By More, Nicholas D.; Nietzsche, Friedrich Wilhelm
Nietzsche's Ecce Homo used to be released posthumously in 1908, 8 years after his demise, and has been variously defined ever considering that as dead, mad, or in basic terms inscrutable. in contrast backdrop, Nicholas D. extra presents the 1st whole and compelling research of the paintings, and argues that this so-called autobiography is as an alternative a satire. this way permits Nietzsche to belittle undesirable philosophy via comedian capacity, try reconciliation along with his painful earlier, evaluate and unify his disparate works, insulate himself with humor from the chance of 'looking into abysses', and determine knowledge as a unique form of 'good taste'. After displaying easy methods to learn this much-maligned booklet, extra argues that Ecce Homo offers the simplest instance of Nietzsche making experience of his personal highbrow lifestyles, and that its precise and complicated parody of conventional philosophy makes a strong case for interpreting Nietzsche as a philosophical satirist throughout his corpus
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Additional info for Nietzsche's last laugh : Ecce Homo as satire
D) And in the same book: Anyone who still judges ‘in this case everybody would have to act like this’ has not yet taken ﬁve steps toward self-knowledge. Otherwise he would know that there neither are nor can be actions that are the same; that every action that has ever been done was done in an altogether unique and irretrievable way, and that this will be equally true of every future action . . Yes, my friends, regarding all the moral chatter of some about others it is time to feel nauseous.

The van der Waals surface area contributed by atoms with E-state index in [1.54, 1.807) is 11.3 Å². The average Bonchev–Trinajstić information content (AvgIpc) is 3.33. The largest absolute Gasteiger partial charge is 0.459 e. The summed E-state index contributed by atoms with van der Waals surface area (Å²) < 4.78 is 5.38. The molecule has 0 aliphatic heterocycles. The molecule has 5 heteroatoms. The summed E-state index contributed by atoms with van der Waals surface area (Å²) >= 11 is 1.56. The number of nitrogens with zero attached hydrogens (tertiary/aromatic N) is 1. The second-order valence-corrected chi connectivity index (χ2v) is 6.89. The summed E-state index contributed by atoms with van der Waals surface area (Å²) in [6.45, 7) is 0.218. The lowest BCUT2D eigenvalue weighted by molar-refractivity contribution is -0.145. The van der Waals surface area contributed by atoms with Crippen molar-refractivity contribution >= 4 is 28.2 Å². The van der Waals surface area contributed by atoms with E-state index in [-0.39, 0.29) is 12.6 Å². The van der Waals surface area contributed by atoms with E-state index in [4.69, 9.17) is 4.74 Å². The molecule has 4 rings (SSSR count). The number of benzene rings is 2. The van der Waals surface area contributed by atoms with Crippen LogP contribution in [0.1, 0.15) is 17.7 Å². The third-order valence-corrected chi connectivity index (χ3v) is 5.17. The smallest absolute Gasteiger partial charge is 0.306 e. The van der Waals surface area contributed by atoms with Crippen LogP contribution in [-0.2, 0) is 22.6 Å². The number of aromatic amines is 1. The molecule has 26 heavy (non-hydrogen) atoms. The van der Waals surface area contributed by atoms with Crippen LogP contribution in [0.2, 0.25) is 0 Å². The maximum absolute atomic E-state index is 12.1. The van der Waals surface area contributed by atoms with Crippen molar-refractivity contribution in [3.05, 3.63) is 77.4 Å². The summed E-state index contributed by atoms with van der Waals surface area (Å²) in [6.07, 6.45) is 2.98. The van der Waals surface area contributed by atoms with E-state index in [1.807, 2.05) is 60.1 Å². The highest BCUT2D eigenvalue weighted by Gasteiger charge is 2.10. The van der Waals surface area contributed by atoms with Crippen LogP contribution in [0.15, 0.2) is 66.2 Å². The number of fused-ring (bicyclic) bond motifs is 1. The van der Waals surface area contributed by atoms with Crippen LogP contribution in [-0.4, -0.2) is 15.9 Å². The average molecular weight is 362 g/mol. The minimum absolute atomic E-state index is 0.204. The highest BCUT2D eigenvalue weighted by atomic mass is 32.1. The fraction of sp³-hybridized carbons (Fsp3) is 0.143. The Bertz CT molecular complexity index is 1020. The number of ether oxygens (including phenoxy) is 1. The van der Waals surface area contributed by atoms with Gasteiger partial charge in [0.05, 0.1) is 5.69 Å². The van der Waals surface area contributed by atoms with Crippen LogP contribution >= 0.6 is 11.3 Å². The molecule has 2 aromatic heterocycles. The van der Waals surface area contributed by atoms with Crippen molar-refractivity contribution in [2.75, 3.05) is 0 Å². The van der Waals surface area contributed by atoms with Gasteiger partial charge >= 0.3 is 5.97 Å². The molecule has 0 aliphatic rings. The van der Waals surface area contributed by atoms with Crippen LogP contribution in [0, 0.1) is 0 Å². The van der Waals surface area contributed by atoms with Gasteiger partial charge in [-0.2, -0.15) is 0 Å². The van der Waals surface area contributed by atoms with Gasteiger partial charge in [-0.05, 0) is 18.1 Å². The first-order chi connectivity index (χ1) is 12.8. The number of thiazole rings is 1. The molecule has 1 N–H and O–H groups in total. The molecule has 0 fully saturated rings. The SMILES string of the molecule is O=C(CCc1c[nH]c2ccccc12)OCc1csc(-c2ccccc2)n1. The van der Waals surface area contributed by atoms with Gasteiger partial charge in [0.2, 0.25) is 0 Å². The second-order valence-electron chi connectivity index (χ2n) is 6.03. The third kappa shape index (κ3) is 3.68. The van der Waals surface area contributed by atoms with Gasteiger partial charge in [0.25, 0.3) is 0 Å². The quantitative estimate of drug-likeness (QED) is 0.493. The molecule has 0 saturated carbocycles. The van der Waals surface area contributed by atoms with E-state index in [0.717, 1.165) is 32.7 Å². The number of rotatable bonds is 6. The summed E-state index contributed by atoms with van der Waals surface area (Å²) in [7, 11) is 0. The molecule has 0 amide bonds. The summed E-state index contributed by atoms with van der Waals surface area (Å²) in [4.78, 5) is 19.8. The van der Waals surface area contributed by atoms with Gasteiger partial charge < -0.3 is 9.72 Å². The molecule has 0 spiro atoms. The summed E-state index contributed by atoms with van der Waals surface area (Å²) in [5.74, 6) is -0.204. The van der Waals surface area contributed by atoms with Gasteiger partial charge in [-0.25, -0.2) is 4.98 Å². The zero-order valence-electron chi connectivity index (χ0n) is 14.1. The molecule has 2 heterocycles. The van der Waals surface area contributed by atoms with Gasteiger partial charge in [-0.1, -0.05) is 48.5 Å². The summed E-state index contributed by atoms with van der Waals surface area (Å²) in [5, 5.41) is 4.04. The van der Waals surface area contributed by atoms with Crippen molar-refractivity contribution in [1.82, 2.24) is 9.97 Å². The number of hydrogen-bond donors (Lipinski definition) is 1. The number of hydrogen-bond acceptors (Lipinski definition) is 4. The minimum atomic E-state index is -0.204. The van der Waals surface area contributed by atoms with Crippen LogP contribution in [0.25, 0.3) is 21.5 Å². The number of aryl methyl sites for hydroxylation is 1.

Could Nietzsche be imitating philosophy for satiric eﬀect? For laughs? If Nietzsche parodies philosophy through close-cleaved imitation, he would further several of his intellectual goals. He would undercut philosophy’s pretensions to absolute truth by sounding cocksure of himself while exposing grounds for doubt; would protect his own positions from charges of dogmatism by subverting the authority of all philosophers (himself included); and would stake a claim as one of the more ingenious stylists and original thinkers in Western history: a person who seriously pursued philosophy while he mocked it.
Higgins, Comic Relief: Nietzsche’s Gay Science (Oxford University Press, 2000), 123–26. Nietzsche’s ﬁrst known public use of the quotation appears as the lead for an essay on Diogenes, when he was a student in Leipzig in the mid 1860s. The subtitle: How One Becomes What One Is 45 and such bad taste to those who have nothing else to do but drag the past a few steps further through time and who never live in the present – which is to say the many, the great majority. We, however, want to become those we are – human beings who are new, unique, incomparable, who give themselves laws, who create themselves.
Nietzsche's last laugh : Ecce Homo as satire by More, Nicholas D.; Nietzsche, Friedrich Wilhelm